The Difference Between Cold Sores and Canker Sores

Cold Sore (fever blister)

Cold Sore (fever blister)

Canker Sore (apthous ulcer)

Canker Sore (aphthous ulcer)

I find patients are frequently confused by these lesions and often use these terms interchangeably.  Canker Sores (recurrent aphthous ulcers) and Cold Sores (recurrent herpes labialis) are two different ailments and require different treatments.  While these conditions are usually not serious, they are very common and painful.

A Canker Sore is an intraoral sore usually located on the cheeks, tongue or floor of the mouth.  Typically it is a small, round ulcerated lesion surrounded by a red halo.  It is not contagious and its cause is usually multifactorial.  Stress, trauma such as cheek biting, some food allergies, smoking and sodium lauryl sulfate (a foaming agent in many toothpastes) all have been implicated as causative factors.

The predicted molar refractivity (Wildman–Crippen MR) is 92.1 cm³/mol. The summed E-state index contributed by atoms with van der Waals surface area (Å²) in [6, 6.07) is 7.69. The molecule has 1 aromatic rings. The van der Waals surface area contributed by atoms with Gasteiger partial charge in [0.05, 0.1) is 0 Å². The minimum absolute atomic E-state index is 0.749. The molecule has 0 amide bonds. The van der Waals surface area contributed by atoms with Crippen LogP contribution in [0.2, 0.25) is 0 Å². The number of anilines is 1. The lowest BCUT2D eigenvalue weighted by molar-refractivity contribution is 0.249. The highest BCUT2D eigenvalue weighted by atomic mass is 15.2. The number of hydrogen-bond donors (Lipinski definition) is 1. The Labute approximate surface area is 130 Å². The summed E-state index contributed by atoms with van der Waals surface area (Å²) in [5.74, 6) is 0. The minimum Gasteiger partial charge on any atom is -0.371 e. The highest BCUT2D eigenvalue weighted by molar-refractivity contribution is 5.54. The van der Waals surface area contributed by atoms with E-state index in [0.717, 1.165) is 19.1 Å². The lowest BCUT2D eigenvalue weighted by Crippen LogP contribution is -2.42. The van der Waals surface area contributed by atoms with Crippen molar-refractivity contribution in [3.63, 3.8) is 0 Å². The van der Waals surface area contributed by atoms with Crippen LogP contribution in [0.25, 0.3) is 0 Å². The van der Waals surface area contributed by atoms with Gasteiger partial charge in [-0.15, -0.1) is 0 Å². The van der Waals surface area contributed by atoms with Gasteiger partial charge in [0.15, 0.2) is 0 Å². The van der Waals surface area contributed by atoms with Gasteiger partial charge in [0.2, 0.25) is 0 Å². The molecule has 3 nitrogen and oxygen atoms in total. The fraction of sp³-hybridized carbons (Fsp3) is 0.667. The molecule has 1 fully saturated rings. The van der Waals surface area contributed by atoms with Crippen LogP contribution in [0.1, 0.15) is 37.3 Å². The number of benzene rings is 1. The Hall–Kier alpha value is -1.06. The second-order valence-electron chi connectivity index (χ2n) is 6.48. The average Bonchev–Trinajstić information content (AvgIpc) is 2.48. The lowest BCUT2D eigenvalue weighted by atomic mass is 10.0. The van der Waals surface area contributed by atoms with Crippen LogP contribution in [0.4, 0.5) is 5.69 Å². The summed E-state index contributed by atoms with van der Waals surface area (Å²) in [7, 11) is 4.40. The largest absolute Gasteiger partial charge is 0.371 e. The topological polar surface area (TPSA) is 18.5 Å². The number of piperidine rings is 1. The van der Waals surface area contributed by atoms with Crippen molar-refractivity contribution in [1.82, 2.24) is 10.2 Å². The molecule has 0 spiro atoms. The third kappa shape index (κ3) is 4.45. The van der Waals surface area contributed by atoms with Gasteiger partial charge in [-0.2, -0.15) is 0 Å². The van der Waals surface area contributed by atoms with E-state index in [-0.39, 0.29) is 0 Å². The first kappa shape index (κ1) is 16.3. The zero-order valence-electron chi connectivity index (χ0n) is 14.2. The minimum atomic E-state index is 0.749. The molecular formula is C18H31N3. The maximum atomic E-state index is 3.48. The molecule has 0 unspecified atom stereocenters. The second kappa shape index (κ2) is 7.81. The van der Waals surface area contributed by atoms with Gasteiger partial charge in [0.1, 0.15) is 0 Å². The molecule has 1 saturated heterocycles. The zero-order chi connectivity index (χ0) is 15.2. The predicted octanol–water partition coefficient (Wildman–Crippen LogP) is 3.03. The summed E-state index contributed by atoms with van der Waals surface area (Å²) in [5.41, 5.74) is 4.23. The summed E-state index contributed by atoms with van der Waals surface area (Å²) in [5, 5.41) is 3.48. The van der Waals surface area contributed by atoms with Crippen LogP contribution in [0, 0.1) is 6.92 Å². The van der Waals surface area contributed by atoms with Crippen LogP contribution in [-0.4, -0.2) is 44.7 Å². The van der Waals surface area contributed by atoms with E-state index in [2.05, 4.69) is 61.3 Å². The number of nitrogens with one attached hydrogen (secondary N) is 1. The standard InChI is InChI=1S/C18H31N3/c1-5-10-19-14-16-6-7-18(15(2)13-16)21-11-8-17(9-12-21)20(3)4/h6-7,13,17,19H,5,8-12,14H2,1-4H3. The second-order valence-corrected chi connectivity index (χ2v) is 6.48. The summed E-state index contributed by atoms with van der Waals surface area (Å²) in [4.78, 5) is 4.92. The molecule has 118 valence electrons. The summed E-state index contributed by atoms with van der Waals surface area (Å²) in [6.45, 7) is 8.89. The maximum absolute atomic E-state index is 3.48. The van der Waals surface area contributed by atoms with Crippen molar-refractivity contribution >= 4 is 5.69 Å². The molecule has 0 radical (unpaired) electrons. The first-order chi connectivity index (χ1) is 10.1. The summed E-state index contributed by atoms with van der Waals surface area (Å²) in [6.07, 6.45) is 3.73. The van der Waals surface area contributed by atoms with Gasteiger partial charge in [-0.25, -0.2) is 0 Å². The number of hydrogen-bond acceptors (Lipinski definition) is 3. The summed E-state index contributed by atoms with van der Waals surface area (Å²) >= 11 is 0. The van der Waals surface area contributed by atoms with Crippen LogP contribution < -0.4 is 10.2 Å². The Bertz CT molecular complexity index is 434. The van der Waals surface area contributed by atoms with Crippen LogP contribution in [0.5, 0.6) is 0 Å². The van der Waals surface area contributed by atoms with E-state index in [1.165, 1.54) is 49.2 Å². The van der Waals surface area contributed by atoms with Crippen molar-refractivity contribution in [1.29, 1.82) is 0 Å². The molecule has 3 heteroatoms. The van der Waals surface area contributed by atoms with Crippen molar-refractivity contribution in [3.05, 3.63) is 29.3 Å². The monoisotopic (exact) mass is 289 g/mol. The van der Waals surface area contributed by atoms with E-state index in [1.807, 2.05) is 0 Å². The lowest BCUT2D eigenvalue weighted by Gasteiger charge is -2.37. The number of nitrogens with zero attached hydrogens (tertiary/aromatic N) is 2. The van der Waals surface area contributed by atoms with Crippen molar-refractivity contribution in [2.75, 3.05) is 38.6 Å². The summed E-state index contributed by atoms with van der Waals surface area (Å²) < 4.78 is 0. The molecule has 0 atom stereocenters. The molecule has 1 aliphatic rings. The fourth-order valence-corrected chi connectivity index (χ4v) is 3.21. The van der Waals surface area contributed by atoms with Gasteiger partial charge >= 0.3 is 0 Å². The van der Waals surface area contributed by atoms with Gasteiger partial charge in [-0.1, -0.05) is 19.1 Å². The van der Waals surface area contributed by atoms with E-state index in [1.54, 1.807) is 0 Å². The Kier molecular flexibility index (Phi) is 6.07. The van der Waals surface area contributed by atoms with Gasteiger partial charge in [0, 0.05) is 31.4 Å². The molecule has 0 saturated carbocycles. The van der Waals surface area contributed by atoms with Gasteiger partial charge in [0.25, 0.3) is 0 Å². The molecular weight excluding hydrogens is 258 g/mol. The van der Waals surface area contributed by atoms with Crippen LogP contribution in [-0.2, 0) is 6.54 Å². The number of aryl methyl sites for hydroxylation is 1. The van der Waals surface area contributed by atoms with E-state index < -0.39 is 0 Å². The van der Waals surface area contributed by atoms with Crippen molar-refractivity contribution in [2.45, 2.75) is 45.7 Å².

Cold Sores are extraoral lesions usually located under the nose and around the lips.  They start as tiny fluid-filled blisters which break open, coalesce and then crust over.  These lesions are contagious, especially when the blisters break open.  The cause is the herpes virus (HPV) that was contracted in early childhood.  This virus lies dormant until triggered by stress, fatigue, hormonal changes or exposure to sun or wind.  90% of the population tests positive for HPV but only approximately 20% of the population will experience a cold sore outbreak.  Cold sores have a tendency to recur in more or less the same place each time.  Such recurrences may happen often (once a month) or occasionally, (once or twice a year).

Treatment and Prevention to follow.

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